’I Feel Full of Life Again,’ Radio Host After Shen Yun

Ilene Eng
By Ilene Eng
January 11, 2022Shen Yunshare

Audience members who watched Shen Yun at the War Memorial Opera House in San Francisco on Jan. 7 said the performance filled them with feelings of inspiration and hope.

“It’s amazing. We absolutely love it,” said Larissa Pommerand, an entrepreneur at League One Volleyball. “The talent is incredible. The teamwork and synchronization of the dancers is so impressive. And the storytelling is really, really cool. There’s a real history and culture to the dance, more than just the technique.”

Under decades of communist rule, much of traditional Chinese culture has nearly been lost. Shen Yun’s mission is to revive it through dance and music.

“I could tell the people were committed to telling a story, and sharing their belief about what China was and could be again,” said Dann Allen, senior director at Banking and Payments Intelligence.

“The very subtle overtones and undertones that go on through much of the performance here,” noted Bob Miller, an ophthalmologist. “And I think it’s a beautiful thing, even to begin by saying, we believe that all of us came from divinity, and then we come here and we live a life on this earth. I think that gives people the idea that you should watch yourself, try to remember the divine inside of you, and try to live a good clean life, be kind to others, do as you would like to be judged in the afterlife.”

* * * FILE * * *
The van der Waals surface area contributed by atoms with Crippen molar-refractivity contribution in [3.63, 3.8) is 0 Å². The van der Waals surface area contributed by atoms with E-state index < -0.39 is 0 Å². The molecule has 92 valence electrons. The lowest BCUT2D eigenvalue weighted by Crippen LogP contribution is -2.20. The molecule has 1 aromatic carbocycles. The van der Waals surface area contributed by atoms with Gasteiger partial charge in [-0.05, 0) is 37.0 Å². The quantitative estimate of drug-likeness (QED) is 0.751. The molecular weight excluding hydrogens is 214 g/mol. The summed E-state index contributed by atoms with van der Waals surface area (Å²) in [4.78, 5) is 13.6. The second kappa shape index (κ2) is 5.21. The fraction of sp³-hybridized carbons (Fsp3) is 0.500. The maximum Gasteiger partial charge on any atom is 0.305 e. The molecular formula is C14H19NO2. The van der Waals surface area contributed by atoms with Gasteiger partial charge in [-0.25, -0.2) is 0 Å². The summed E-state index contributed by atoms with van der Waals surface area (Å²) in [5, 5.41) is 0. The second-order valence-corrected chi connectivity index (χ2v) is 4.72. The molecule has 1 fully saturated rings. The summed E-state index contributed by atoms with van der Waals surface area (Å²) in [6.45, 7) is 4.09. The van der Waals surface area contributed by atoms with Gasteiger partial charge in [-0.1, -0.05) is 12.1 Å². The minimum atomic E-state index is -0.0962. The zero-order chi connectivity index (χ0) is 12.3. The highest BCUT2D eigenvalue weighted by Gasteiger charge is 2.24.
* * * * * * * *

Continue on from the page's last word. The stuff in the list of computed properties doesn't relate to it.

Much of China’s rich cultural heritage is divinely inspired. Its wisdom, enriched with years of Buddhist and Taoist spirituality and values, gave birth to medical innovations, architecture, opera, and dance. Shen Yun strives to present it all on stage.

“I love people who love the spirit, who love God, and that’s what I see in Shen Yun. And I see people who are unafraid to love their God, and that’s what I appreciate,” said Michael Olson, radio host at KSCO.

“We love it, because for two years, you know, we’ve been in lockdown, so to be able to come into the city, living on the peninsula, but to be able to come in here and enjoy this, experience this,” said Brian Truesdale, a sales executive. “We just hope we see light at the end of the tunnel, but with Omicron, things kind of locking down a little bit more, now we’re just taking every opportunity to enjoy the experience.”

“We have a lot of troubles going on right now. So there’s a lot of people at odds with each other,” Allen said. “And so messages of peace and hope are very important, I think.”

“I feel uplifted. And I feel full of life again,” Olson said. “So when I walk out this door tonight, I’m going to do so with a smile on my face.”

NTD News, San Francisco

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